Defining vegan-friendly wine

Posted by on Sep 19, 2017 in Gourmet, The Winemaker's Journal, Winery

Choosing a bottle of wine is great fun but not easy if you are following a vegan diet that not only excludes all nourishment that is animal-derived but even other food and drink because it has been processed making use of animal substances.

The reason that not all wines are vegan-friendly has to do with how the wine is clarified and stabilised, and particularly with an industry-standard winemaking method called ‘fining’.

As we all know, sweet grape juice left exposed to yeast might turn into an alcoholic potion which inevitably is hazy, cloudy and dull. But, because we all expect wine to look bright and visually appealing, winemakers often choose to judiciously fine their wines.

Used since ancient times, fining is a straightforward technique whereby insoluble particles (from grape skins, pulp, pips and stems but also dead yeast) which are suspended in the coarse base wine are made to precipitate and settle as sediment so that they can be easily separated from the clear wine before bottling.

There are sound reasons for this practice: fining a wine not only makes it look the part, it also makes it more palatable and a stable consumer product. It lowers the risk of unwanted off-aromas and flavours occurring in the finished bottle.

To accomplish this, typically a naturally derived product is used to help unwanted loose particles in the wine lump together and form larger heavier bits that sink faster to the bottom of the tank or cask.

While this so-called fining aid merely passes through and is eliminated from the finished wine, there is a potential moral issue for strict vegans if the aid is animal-based since they oppose the use of animals for any purpose.

Hence, leading wine brands are making efforts to cater appropriately for the vegan community by using inorganic and earth-sourced fining aids or different techniques instead that are just as effective at crafting delicious wine.

On the local front, the Delicata winery has been accommodating. While the winery doesn’t advocate any ethical food choices, in particular, Malta’s award-winning winemaker acknowledges that the vegan diet has entered the mainstream. Vegans, like other customers, of course, ought to be able to tell whether or not a bottle of wine is suitable for them.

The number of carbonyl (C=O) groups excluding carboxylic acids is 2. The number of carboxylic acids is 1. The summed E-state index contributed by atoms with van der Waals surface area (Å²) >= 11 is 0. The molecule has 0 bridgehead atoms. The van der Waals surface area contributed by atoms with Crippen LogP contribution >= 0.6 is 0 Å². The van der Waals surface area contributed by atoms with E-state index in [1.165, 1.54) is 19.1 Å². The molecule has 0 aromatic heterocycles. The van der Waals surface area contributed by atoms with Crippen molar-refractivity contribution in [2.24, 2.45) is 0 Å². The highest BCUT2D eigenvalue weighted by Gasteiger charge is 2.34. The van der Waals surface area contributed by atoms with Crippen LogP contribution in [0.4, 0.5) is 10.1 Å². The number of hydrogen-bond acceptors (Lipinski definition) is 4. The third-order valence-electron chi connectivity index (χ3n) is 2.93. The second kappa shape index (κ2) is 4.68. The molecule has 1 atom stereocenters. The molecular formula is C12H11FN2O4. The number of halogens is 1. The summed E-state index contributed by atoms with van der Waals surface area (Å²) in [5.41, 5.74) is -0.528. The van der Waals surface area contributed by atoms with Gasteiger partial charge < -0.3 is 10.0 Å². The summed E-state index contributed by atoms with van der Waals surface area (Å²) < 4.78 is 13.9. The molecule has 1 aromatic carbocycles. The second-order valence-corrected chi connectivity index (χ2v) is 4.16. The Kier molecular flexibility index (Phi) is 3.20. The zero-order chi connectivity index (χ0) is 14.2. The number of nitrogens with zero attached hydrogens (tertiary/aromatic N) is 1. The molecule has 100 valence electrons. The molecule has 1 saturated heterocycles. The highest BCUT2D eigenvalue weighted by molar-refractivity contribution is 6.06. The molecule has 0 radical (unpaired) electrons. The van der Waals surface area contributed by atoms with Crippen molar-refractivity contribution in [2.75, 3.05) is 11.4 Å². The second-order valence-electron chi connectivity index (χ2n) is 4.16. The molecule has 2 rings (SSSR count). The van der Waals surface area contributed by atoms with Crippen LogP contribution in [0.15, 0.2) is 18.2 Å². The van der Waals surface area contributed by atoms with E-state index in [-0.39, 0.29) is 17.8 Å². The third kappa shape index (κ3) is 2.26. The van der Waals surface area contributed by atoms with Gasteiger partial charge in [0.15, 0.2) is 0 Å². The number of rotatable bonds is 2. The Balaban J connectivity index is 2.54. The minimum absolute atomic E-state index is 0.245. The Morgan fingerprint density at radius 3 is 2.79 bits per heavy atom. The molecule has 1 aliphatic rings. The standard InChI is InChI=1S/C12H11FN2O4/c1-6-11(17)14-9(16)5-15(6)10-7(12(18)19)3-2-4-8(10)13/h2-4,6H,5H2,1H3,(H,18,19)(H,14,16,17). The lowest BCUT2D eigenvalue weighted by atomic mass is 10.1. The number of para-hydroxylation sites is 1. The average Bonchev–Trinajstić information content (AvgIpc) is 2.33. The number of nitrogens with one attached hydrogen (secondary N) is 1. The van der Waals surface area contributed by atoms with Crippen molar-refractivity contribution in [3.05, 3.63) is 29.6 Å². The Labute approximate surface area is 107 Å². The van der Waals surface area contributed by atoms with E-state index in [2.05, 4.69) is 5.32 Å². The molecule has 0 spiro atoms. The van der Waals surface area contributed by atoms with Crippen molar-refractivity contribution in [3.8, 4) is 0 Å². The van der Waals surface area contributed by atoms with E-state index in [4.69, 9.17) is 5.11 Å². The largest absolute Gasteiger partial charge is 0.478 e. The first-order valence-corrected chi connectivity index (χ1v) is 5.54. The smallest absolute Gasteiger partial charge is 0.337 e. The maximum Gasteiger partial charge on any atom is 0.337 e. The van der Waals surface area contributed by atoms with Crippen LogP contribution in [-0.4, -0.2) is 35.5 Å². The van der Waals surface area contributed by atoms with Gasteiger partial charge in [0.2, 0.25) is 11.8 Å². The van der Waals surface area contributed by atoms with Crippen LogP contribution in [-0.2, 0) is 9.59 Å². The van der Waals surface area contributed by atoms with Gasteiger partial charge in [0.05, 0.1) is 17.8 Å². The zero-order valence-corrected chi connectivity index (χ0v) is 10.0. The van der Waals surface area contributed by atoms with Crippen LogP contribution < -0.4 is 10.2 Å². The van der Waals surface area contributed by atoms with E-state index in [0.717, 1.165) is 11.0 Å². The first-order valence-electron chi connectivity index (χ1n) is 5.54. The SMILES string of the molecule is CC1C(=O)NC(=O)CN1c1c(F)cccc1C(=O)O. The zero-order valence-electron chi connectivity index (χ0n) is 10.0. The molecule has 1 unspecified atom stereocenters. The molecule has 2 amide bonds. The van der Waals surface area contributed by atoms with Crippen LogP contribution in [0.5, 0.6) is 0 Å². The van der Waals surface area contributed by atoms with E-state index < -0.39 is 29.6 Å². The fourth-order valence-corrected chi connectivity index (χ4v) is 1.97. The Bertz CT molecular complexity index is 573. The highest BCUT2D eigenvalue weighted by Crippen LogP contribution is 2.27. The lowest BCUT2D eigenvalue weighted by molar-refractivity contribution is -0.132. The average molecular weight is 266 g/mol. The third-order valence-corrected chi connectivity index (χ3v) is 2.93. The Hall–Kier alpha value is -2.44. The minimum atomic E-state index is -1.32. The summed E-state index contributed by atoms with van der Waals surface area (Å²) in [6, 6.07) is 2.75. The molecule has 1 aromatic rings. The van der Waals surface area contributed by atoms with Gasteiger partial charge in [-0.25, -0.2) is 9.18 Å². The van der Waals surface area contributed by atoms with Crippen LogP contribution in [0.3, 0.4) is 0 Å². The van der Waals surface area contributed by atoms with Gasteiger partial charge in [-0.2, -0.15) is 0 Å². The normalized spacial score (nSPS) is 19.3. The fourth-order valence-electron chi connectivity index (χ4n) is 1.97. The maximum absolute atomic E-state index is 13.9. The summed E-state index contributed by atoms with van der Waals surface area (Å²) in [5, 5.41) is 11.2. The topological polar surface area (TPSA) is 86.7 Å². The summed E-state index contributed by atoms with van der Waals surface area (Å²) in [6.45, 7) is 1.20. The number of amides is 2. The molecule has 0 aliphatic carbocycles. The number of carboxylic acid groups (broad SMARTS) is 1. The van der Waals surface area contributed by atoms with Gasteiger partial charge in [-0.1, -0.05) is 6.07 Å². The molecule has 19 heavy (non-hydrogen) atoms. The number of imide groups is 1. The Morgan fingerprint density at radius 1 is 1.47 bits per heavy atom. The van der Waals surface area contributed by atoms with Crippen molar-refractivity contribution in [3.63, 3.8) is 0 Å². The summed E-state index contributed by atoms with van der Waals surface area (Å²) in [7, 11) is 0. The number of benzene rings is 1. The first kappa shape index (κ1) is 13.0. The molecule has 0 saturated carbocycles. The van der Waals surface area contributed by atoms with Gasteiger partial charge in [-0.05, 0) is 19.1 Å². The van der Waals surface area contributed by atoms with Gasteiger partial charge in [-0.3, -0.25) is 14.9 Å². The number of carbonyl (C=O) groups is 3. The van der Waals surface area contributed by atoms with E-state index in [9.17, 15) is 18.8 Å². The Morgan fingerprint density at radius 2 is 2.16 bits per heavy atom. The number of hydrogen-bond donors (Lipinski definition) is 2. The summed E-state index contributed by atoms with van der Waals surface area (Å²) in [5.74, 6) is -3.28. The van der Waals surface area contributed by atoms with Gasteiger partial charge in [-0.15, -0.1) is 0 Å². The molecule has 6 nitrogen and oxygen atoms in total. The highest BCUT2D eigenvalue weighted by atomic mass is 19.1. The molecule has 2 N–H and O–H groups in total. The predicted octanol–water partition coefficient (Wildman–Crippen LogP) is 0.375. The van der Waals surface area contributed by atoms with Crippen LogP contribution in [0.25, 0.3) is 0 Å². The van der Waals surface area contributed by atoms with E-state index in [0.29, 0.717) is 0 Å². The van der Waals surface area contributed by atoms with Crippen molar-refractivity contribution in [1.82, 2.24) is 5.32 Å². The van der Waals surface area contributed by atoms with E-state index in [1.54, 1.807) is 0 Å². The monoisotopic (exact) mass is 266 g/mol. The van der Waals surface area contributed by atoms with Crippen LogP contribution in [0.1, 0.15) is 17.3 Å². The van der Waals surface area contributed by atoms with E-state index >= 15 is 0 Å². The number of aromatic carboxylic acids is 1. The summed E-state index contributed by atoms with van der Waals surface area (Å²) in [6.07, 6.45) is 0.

So, as of now, the Delicata website provides a helpful list explaining which of the wine releases are vegan and vegetarian-friendly. The inventory, which will be updated regularly, already offers a large choice. Moreover, the winery pledges to do its utmost to ensure that the entire award-winning portfolio of the 2017 vintage can be enjoyed without worry by vegans and vegetarians.

I recommend remembering the following shortlist of six wines which span various styles for different occasions when dining out or entertaining at home. Apart from vegan-friendly, they are actually a great choice for any discerning wine drinker.

They are Gran Cavalier Sauvignon Blanc, Malta’s quality varietal expression of the grape, Grand Vin de Hauteville Chardonnay, a fine white palate pleaser, Ġellewża Frizzante, a lip-smacking off-dry semi-sparkling rosé, Victoria Heights Syrah Rosé, a seriously tasty pink from Gozo, Medina Syrah, Grenache and Carignan, a low-tannin, youthful red blend, and Gran Cavalier Merlot, a complex cask-aged icon red.

Vegan or not, if you wish to familiarise yourself with this exciting flight of six Maltese quality wines, I propose you join me for my tutored wine-tasting session on the topic of vegan wines organised at Delicata’s 17th-century wine vault on October 4.

For details and bookings point to www.delicata.com/masterclass/

 

This article by Georges Meekers appeared first in the Times of Malta, 15 September 2017.

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